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Publication numberUS3028602 A
Publication typeGrant
Publication dateApr 10, 1962
Filing dateDec 19, 1960
Priority dateDec 19, 1960
Publication numberUS 3028602 A, US 3028602A, US-A-3028602, US3028602 A, US3028602A
InventorsMiller John C
Original AssigneeMine Safety Appliances Co
Export CitationBiBTeX, EndNote, RefMan
External Links: USPTO, USPTO Assignment, Espacenet
Helmet head positioner
US 3028602 A
Abstract  available in
Images(3)
Previous page
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Claims  available in
Description  (OCR text may contain errors)

April 10, 1962 J. c'. MILLER 3,028,602

HELMET HEAD POSITIONER Filed Dec. 19, 1960 I 3 Sheets-Sheet l JOHN C. MILLER l2: 2 INVENTOR. BY

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April 10, 1962 J. c. MILLER HELMET HEAD POSITIONER Filed Dec. 19, 1960 United States Patent Ofiice 3,028,6ll2 HELMET HEAD PGSITIONER, John C Miller, Anaheim, Calif., assignor to Mine Safety Appliances Company, a corporation of Pennsylvania 7 Filed Dec. 19, 1%0, Ser. No. 76,804 3 Claims. (Cl. 2-6) This invention relates to helmets for aviators and the like, and more particularly to means for positioning the head in such a helmet.

In a pressure helmet for aviators or for other similar uses, minimum size is desirable. Also, the head should be maintained as comfortably as possible in a substantially fixed position relative to the helmet in order to provide minimum slack when head movements are required to move the helmet relative to the pressure suit, and to reduce likelihood of impingement of the helmet against the face or transmission of impacts to the head. It has been found most practical to position a head in a helmet of this nature by use of pads bearing on the top, back and sides of the head and by a padded frame surrounding the face. In order to introduce the head into such a helmet it is necessary to make the face frame and the back pad movable so that they can be spread farther apart while the helmet is being applied to or removed from the head. After application, the pads are tightened against the head, but heretofore the head could move the pads too much relative to the helmet.

It is among the objects of this invention to provide a helmet, in which face pad and back of the head pad can be adjusted toward and away from each other, and in which after adjustment against the head the pads can be held in substantially fixed position relative to the surrounding helmet.

In accordance with this invention a padded face-fitting frame and a head-fitting pad are flexibly mounted in the front and back of a helmet, respectively. Slidingly connected to spaced edges of the frame and pad is a cord that has vertically spaced portions between those two members at each side of the helmet. One of those portions includes the opposite ends of the cord. Attached to ber is clamped to the cord by means operable from outside of the helmet. The cord is thus anchored by the locking member and the take-up drum to both sides of the helmet, so that movement between the head and helmet will be restrained.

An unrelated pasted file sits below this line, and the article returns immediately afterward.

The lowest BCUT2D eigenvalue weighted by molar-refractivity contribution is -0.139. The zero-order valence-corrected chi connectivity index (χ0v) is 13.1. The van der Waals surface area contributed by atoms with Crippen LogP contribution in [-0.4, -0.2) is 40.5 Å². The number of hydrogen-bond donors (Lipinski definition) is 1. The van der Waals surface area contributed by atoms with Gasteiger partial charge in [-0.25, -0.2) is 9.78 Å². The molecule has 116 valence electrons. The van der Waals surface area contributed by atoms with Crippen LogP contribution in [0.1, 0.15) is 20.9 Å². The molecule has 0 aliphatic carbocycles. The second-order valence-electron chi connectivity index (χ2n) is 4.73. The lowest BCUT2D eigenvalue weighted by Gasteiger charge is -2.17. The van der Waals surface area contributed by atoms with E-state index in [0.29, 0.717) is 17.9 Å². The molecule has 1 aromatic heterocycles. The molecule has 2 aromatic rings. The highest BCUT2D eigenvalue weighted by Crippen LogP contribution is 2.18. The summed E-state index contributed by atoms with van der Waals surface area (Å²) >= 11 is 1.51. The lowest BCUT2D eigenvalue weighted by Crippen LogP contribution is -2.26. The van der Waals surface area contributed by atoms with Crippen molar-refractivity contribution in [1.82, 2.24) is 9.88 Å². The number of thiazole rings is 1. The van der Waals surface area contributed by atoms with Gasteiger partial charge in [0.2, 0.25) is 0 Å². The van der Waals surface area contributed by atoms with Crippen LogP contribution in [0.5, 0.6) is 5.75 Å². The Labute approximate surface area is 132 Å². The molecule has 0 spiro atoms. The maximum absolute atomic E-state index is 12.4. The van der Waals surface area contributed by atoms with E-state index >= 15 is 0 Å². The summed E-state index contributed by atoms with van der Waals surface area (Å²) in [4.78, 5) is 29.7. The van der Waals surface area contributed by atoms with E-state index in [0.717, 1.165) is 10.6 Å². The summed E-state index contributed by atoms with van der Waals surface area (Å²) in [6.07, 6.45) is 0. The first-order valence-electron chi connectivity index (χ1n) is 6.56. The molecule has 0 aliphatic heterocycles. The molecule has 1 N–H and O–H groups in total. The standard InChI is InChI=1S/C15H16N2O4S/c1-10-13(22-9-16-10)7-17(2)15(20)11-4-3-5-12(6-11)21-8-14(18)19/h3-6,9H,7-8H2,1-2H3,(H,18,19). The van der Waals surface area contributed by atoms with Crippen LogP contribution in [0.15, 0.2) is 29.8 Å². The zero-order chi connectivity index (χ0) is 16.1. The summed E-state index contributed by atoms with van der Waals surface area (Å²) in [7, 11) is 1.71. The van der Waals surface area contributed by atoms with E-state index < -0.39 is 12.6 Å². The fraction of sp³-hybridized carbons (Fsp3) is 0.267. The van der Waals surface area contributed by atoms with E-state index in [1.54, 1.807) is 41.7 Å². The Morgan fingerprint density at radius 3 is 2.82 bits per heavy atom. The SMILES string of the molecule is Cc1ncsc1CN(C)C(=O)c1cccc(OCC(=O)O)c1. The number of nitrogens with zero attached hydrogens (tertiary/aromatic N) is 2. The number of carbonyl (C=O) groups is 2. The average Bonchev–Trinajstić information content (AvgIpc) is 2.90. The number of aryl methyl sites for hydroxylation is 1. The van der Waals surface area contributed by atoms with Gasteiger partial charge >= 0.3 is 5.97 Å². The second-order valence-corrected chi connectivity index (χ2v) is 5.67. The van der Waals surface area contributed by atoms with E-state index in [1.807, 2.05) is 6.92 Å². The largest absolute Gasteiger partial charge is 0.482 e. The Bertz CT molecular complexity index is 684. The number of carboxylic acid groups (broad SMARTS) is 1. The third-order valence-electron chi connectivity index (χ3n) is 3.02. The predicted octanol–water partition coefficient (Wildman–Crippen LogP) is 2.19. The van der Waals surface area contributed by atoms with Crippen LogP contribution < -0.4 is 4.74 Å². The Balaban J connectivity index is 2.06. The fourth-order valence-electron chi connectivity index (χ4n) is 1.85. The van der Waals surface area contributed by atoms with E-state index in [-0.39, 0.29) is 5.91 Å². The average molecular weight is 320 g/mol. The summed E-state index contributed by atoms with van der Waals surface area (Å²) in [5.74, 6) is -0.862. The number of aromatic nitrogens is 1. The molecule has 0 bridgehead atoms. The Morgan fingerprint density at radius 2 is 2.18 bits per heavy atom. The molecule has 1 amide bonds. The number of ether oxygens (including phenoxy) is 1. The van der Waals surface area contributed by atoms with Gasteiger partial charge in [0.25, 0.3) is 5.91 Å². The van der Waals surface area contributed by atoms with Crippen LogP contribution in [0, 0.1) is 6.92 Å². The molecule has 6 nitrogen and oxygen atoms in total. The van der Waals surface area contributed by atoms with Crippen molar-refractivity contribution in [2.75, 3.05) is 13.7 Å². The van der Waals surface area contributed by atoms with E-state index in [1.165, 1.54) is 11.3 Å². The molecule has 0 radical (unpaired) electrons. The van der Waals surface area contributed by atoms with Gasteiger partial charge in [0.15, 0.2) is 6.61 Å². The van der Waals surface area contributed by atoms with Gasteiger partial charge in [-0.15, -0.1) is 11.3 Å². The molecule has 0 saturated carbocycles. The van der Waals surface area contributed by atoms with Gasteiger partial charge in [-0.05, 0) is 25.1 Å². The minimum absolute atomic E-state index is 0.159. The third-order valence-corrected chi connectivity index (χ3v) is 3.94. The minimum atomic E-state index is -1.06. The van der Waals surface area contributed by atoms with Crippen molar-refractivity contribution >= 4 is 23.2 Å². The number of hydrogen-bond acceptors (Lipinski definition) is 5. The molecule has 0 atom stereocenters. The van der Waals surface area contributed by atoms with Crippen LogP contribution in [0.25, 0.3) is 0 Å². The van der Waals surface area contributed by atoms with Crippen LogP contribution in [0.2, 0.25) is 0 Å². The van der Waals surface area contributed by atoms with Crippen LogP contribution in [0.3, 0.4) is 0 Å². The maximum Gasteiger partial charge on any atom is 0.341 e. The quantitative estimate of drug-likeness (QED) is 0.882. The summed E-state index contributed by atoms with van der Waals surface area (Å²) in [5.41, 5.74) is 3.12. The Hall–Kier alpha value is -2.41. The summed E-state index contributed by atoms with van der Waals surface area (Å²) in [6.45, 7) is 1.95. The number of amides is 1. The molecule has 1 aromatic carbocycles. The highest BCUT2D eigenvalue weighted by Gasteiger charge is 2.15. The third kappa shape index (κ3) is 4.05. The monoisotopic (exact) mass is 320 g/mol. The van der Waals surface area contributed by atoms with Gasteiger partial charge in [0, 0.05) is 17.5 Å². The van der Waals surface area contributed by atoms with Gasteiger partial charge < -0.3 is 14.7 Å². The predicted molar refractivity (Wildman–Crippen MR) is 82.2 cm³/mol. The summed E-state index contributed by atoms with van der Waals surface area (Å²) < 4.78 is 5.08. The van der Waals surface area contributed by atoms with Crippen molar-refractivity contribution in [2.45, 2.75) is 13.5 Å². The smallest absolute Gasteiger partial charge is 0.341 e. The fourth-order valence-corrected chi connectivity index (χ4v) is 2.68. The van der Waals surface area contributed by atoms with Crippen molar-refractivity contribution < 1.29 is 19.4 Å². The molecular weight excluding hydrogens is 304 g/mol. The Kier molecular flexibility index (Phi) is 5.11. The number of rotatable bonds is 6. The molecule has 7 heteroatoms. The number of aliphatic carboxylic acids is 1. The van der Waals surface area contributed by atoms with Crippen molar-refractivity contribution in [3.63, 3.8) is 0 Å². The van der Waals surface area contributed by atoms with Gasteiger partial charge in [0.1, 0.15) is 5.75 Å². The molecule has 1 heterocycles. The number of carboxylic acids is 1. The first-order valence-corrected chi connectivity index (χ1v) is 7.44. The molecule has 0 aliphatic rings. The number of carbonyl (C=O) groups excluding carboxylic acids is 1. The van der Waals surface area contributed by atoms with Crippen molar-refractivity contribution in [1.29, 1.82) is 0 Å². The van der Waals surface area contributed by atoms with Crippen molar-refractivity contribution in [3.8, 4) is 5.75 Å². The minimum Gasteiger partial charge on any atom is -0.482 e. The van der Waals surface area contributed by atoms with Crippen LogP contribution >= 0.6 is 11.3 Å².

The preferred embodiment of the invention is illustrated in the accompanying drawings, in which FIG. 1 is a side view, partly broken away, of a helmet containing head positioning means;

FIG. 2 is a reduced horizontal section through the helmet showing the positioning means in place;

FIG. 3 is a front view of the face frame;

FIG. 4 is a rear view of the head pad;

FIG. 5 is an enlarged outer end View of the cord-locking member;

FIG. 6 is a vertical section taken on the line Vl-VI of FIG. 5;

FIG. 7 is an enlarged outer end view of the cord takeup device;

FIG. 8 is a vertical section taken on the line VIII-VIII of FIG. 7;

FIG. 9 is a view of the inner end of the take-up device; and

FIG. 10 is a transverse section taken on the line XX of FIG. 9.

Referring to FIGS. 1 to 4 of the drawings, a bare helmet shell 1, without the lens and usual top and side pads, is shown provided with head-positioning means according to this invention. The positioning means include a front pad in the form of a frame 2 designed to fit around the face. The frame is flexibly connected to the helmet by means of a resilient sheet metal bracket 3 secured to the upper part of the frame and riveted to the top of the helmet. At the back of the helmet there is a generally rectangular pad 4 intended to fit against the back of the head. This pad is secured to a circular sheet metal spring 5 by means of fasteners 6 slidably mounted in horizontal slots'7 in the rigid back of the pad. The top and bottom of the spring are riveted to the back of the helmet. The face frame and head pad have spaced edges provided with passages or tunnels for a cable or cord 8. Preferably, the tunnels 9 for the frame extend across the front of its upper and lower portions, and the tunnels 10 for the back pad extend up and down along its opposite sides. The cord starts between the two pads, most conveniently near their bottoms at the right-hand side of the helmet. From there it extends forward through the lower front tunnel 9, back to the lower end of the left-hand back tunnel l0 and up through it, then forward and through the upper front tunnel, back to the upper end of the righthand rear tunnel and down through it and forward. Therefore, there are vertically spaced portions of the cord at each side of the helmet between the two pads, and one of these portions includes the two opposite ends of the cord.